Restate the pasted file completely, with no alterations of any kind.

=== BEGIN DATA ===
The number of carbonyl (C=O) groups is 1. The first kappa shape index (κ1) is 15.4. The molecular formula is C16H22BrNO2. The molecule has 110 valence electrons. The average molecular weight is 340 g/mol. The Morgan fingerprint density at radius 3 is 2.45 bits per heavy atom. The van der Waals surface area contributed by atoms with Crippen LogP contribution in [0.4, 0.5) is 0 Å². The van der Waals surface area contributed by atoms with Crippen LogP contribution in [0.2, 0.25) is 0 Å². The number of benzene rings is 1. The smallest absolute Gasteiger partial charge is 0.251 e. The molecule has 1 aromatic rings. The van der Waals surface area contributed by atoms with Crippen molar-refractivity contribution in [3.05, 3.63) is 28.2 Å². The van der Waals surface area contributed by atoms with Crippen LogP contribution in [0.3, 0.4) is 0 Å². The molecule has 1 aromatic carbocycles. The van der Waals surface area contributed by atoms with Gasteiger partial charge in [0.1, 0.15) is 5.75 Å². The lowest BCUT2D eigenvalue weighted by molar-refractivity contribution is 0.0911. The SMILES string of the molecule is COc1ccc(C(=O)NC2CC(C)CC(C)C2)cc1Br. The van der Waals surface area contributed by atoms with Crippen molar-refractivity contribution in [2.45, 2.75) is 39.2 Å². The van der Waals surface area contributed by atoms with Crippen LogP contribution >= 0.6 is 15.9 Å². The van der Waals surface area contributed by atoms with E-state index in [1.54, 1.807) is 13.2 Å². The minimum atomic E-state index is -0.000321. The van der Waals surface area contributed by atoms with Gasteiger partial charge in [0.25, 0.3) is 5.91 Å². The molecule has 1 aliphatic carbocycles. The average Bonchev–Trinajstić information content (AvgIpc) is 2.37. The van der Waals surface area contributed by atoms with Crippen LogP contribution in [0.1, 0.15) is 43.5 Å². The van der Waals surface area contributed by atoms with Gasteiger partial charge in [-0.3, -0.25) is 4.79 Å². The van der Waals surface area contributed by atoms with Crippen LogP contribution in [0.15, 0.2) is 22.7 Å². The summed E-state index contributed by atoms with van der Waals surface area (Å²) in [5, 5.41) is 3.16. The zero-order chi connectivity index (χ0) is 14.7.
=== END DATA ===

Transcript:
The number of carbonyl (C=O) groups is 1. The first kappa shape index (κ1) is 15.4. The molecular formula is C16H22BrNO2. The molecule has 110 valence electrons. The average molecular weight is 340 g/mol. The Morgan fingerprint density at radius 3 is 2.45 bits per heavy atom. The van der Waals surface area contributed by atoms with Crippen LogP contribution in [0.4, 0.5) is 0 Å². The van der Waals surface area contributed by atoms with Crippen LogP contribution in [0.2, 0.25) is 0 Å². The number of benzene rings is 1. The smallest absolute Gasteiger partial charge is 0.251 e. The molecule has 1 aromatic rings. The van der Waals surface area contributed by atoms with Crippen molar-refractivity contribution in [3.05, 3.63) is 28.2 Å². The van der Waals surface area contributed by atoms with Crippen LogP contribution in [0.3, 0.4) is 0 Å². The molecule has 1 aromatic carbocycles. The van der Waals surface area contributed by atoms with Gasteiger partial charge in [0.1, 0.15) is 5.75 Å². The lowest BCUT2D eigenvalue weighted by molar-refractivity contribution is 0.0911. The SMILES string of the molecule is COc1ccc(C(=O)NC2CC(C)CC(C)C2)cc1Br. The van der Waals surface area contributed by atoms with Crippen molar-refractivity contribution in [2.45, 2.75) is 39.2 Å². The van der Waals surface area contributed by atoms with Crippen LogP contribution >= 0.6 is 15.9 Å². The van der Waals surface area contributed by atoms with E-state index in [1.54, 1.807) is 13.2 Å². The minimum atomic E-state index is -0.000321. The van der Waals surface area contributed by atoms with Gasteiger partial charge in [0.25, 0.3) is 5.91 Å². The molecule has 1 aliphatic carbocycles. The average Bonchev–Trinajstić information content (AvgIpc) is 2.37. The van der Waals surface area contributed by atoms with Crippen LogP contribution in [0.1, 0.15) is 43.5 Å². The van der Waals surface area contributed by atoms with Gasteiger partial charge in [-0.3, -0.25) is 4.79 Å². The van der Waals surface area contributed by atoms with Crippen LogP contribution in [0.15, 0.2) is 22.7 Å². The summed E-state index contributed by atoms with van der Waals surface area (Å²) in [5, 5.41) is 3.16. The zero-order chi connectivity index (χ0) is 14.7.